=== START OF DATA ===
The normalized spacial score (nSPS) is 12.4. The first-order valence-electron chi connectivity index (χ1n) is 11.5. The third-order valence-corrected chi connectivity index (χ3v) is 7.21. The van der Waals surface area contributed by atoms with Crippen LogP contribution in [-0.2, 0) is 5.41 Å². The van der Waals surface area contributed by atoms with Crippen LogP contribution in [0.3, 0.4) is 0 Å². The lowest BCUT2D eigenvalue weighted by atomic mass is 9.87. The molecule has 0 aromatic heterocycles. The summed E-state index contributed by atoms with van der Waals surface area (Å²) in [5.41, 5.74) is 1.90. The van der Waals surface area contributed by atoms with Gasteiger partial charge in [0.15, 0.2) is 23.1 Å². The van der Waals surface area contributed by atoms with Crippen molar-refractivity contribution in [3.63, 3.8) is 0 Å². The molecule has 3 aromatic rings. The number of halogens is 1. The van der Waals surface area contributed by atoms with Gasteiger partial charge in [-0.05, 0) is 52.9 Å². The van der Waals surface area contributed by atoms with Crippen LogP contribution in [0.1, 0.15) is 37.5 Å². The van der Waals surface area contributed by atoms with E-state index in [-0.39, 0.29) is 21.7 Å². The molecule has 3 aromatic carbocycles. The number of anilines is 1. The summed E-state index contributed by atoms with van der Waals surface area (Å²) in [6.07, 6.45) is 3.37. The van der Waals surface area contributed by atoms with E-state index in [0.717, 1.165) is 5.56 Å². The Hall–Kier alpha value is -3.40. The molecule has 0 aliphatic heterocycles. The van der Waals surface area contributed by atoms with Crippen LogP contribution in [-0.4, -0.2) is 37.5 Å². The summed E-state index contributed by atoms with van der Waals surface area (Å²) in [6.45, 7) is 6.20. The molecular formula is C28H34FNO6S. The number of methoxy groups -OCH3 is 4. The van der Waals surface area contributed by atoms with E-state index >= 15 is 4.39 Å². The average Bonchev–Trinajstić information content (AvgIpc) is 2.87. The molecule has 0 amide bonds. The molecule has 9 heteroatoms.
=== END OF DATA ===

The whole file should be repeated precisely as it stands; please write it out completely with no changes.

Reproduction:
The normalized spacial score (nSPS) is 12.4. The first-order valence-electron chi connectivity index (χ1n) is 11.5. The third-order valence-corrected chi connectivity index (χ3v) is 7.21. The van der Waals surface area contributed by atoms with Crippen LogP contribution in [-0.2, 0) is 5.41 Å². The van der Waals surface area contributed by atoms with Crippen LogP contribution in [0.3, 0.4) is 0 Å². The lowest BCUT2D eigenvalue weighted by atomic mass is 9.87. The molecule has 0 aromatic heterocycles. The summed E-state index contributed by atoms with van der Waals surface area (Å²) in [5.41, 5.74) is 1.90. The van der Waals surface area contributed by atoms with Gasteiger partial charge in [0.15, 0.2) is 23.1 Å². The van der Waals surface area contributed by atoms with Crippen molar-refractivity contribution in [3.63, 3.8) is 0 Å². The molecule has 3 aromatic rings. The number of halogens is 1. The van der Waals surface area contributed by atoms with Gasteiger partial charge in [-0.05, 0) is 52.9 Å². The van der Waals surface area contributed by atoms with Crippen LogP contribution in [0.1, 0.15) is 37.5 Å². The van der Waals surface area contributed by atoms with E-state index in [-0.39, 0.29) is 21.7 Å². The molecule has 3 aromatic carbocycles. The number of anilines is 1. The summed E-state index contributed by atoms with van der Waals surface area (Å²) in [6.07, 6.45) is 3.37. The van der Waals surface area contributed by atoms with E-state index in [0.717, 1.165) is 5.56 Å². The Hall–Kier alpha value is -3.40. The molecule has 0 aliphatic heterocycles. The van der Waals surface area contributed by atoms with Crippen LogP contribution in [-0.4, -0.2) is 37.5 Å². The summed E-state index contributed by atoms with van der Waals surface area (Å²) in [6.45, 7) is 6.20. The molecular formula is C28H34FNO6S. The number of methoxy groups -OCH3 is 4. The van der Waals surface area contributed by atoms with E-state index >= 15 is 4.39 Å². The average Bonchev–Trinajstić information content (AvgIpc) is 2.87. The molecule has 0 amide bonds. The molecule has 9 heteroatoms.